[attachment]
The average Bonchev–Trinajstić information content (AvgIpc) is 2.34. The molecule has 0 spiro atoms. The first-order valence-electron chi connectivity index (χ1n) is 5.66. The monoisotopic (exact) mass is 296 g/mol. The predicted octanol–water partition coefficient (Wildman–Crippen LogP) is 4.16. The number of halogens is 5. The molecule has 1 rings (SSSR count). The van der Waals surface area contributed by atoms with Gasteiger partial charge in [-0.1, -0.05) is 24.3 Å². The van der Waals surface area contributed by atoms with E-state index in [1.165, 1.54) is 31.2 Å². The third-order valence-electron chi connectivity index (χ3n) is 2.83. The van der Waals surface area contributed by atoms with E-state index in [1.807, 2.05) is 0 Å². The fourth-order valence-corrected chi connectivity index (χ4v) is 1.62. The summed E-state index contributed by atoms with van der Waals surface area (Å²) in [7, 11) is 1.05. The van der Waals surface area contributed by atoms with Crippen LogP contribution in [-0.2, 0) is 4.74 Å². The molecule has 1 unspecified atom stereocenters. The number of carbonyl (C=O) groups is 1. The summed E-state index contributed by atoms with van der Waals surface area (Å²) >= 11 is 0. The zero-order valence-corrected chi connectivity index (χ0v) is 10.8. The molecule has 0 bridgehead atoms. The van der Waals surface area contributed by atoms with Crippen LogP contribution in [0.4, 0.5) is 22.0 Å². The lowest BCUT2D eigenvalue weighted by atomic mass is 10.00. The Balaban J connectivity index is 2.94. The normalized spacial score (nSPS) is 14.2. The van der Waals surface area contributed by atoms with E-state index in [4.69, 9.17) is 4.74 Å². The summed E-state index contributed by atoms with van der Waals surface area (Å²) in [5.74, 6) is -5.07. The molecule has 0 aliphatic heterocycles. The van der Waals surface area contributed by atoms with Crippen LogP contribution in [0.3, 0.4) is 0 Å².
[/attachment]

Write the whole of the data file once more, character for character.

The average Bonchev–Trinajstić information content (AvgIpc) is 2.34. The molecule has 0 spiro atoms. The first-order valence-electron chi connectivity index (χ1n) is 5.66. The monoisotopic (exact) mass is 296 g/mol. The predicted octanol–water partition coefficient (Wildman–Crippen LogP) is 4.16. The number of halogens is 5. The molecule has 1 rings (SSSR count). The van der Waals surface area contributed by atoms with Gasteiger partial charge in [-0.1, -0.05) is 24.3 Å². The van der Waals surface area contributed by atoms with E-state index in [1.165, 1.54) is 31.2 Å². The third-order valence-electron chi connectivity index (χ3n) is 2.83. The van der Waals surface area contributed by atoms with E-state index in [1.807, 2.05) is 0 Å². The fourth-order valence-corrected chi connectivity index (χ4v) is 1.62. The summed E-state index contributed by atoms with van der Waals surface area (Å²) in [7, 11) is 1.05. The van der Waals surface area contributed by atoms with Crippen LogP contribution in [-0.2, 0) is 4.74 Å². The molecule has 1 unspecified atom stereocenters. The number of carbonyl (C=O) groups is 1. The summed E-state index contributed by atoms with van der Waals surface area (Å²) >= 11 is 0. The zero-order valence-corrected chi connectivity index (χ0v) is 10.8. The molecule has 0 bridgehead atoms. The van der Waals surface area contributed by atoms with Crippen LogP contribution in [0.4, 0.5) is 22.0 Å². The lowest BCUT2D eigenvalue weighted by atomic mass is 10.00. The Balaban J connectivity index is 2.94. The normalized spacial score (nSPS) is 14.2. The van der Waals surface area contributed by atoms with E-state index in [4.69, 9.17) is 4.74 Å². The summed E-state index contributed by atoms with van der Waals surface area (Å²) in [5.74, 6) is -5.07. The molecule has 0 aliphatic heterocycles. The van der Waals surface area contributed by atoms with Crippen LogP contribution in [0.3, 0.4) is 0 Å².